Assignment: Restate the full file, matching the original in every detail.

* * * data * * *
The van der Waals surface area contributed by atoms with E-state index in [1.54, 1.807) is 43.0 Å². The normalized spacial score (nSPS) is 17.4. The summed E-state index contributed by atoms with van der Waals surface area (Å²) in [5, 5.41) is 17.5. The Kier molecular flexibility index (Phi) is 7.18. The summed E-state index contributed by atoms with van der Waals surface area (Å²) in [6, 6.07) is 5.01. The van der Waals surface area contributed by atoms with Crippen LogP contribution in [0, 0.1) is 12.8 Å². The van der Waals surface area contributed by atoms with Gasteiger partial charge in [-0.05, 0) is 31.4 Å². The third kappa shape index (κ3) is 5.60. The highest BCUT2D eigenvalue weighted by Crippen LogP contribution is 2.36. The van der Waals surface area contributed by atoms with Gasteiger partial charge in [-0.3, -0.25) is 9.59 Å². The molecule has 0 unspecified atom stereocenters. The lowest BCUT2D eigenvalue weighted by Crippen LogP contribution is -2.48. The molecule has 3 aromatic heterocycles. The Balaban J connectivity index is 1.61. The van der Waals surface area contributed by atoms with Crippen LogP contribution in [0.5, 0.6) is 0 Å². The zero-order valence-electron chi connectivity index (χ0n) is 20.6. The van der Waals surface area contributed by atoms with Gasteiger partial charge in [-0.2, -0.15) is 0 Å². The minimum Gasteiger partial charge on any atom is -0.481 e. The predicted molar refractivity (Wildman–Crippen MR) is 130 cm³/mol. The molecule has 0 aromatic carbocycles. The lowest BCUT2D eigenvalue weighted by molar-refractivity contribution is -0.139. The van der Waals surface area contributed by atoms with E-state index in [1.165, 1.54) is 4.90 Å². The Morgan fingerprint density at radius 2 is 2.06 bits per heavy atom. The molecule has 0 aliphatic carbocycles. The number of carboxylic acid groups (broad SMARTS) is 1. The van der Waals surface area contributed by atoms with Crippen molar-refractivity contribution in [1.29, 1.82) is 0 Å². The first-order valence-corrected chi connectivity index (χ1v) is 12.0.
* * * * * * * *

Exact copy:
The van der Waals surface area contributed by atoms with E-state index in [1.54, 1.807) is 43.0 Å². The normalized spacial score (nSPS) is 17.4. The summed E-state index contributed by atoms with van der Waals surface area (Å²) in [5, 5.41) is 17.5. The Kier molecular flexibility index (Phi) is 7.18. The summed E-state index contributed by atoms with van der Waals surface area (Å²) in [6, 6.07) is 5.01. The van der Waals surface area contributed by atoms with Crippen LogP contribution in [0, 0.1) is 12.8 Å². The van der Waals surface area contributed by atoms with Gasteiger partial charge in [-0.05, 0) is 31.4 Å². The third kappa shape index (κ3) is 5.60. The highest BCUT2D eigenvalue weighted by Crippen LogP contribution is 2.36. The van der Waals surface area contributed by atoms with Gasteiger partial charge in [-0.3, -0.25) is 9.59 Å². The molecule has 0 unspecified atom stereocenters. The lowest BCUT2D eigenvalue weighted by Crippen LogP contribution is -2.48. The molecule has 3 aromatic heterocycles. The Balaban J connectivity index is 1.61. The van der Waals surface area contributed by atoms with Crippen LogP contribution in [0.5, 0.6) is 0 Å². The zero-order valence-electron chi connectivity index (χ0n) is 20.6. The van der Waals surface area contributed by atoms with Gasteiger partial charge in [-0.2, -0.15) is 0 Å². The minimum Gasteiger partial charge on any atom is -0.481 e. The predicted molar refractivity (Wildman–Crippen MR) is 130 cm³/mol. The molecule has 0 aromatic carbocycles. The lowest BCUT2D eigenvalue weighted by molar-refractivity contribution is -0.139. The van der Waals surface area contributed by atoms with E-state index in [1.165, 1.54) is 4.90 Å². The Morgan fingerprint density at radius 2 is 2.06 bits per heavy atom. The molecule has 0 aliphatic carbocycles. The number of carboxylic acid groups (broad SMARTS) is 1. The van der Waals surface area contributed by atoms with Crippen molar-refractivity contribution in [1.29, 1.82) is 0 Å². The first-order valence-corrected chi connectivity index (χ1v) is 12.0.